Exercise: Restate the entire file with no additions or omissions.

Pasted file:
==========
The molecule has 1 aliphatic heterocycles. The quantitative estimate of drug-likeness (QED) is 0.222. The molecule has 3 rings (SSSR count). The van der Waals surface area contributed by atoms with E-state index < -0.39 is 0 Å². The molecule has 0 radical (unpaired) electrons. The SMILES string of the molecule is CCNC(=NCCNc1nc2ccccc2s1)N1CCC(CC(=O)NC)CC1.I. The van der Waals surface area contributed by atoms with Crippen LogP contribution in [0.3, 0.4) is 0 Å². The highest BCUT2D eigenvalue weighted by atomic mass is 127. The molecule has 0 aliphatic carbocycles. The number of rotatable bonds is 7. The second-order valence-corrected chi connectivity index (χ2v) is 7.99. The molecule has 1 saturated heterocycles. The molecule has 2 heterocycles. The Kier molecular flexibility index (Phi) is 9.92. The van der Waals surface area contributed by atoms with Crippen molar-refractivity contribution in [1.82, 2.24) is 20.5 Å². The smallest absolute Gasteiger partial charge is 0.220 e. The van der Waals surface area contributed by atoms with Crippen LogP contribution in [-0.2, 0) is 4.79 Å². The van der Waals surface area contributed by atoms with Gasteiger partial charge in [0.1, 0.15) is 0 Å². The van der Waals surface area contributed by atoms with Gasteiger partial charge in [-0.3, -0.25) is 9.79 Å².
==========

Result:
The molecule has 1 aliphatic heterocycles. The quantitative estimate of drug-likeness (QED) is 0.222. The molecule has 3 rings (SSSR count). The van der Waals surface area contributed by atoms with E-state index < -0.39 is 0 Å². The molecule has 0 radical (unpaired) electrons. The SMILES string of the molecule is CCNC(=NCCNc1nc2ccccc2s1)N1CCC(CC(=O)NC)CC1.I. The van der Waals surface area contributed by atoms with Crippen LogP contribution in [0.3, 0.4) is 0 Å². The highest BCUT2D eigenvalue weighted by atomic mass is 127. The molecule has 0 aliphatic carbocycles. The number of rotatable bonds is 7. The second-order valence-corrected chi connectivity index (χ2v) is 7.99. The molecule has 1 saturated heterocycles. The molecule has 2 heterocycles. The Kier molecular flexibility index (Phi) is 9.92. The van der Waals surface area contributed by atoms with Crippen molar-refractivity contribution in [1.82, 2.24) is 20.5 Å². The smallest absolute Gasteiger partial charge is 0.220 e. The van der Waals surface area contributed by atoms with Crippen LogP contribution in [-0.2, 0) is 4.79 Å². The van der Waals surface area contributed by atoms with Gasteiger partial charge in [0.1, 0.15) is 0 Å². The van der Waals surface area contributed by atoms with Gasteiger partial charge in [-0.3, -0.25) is 9.79 Å².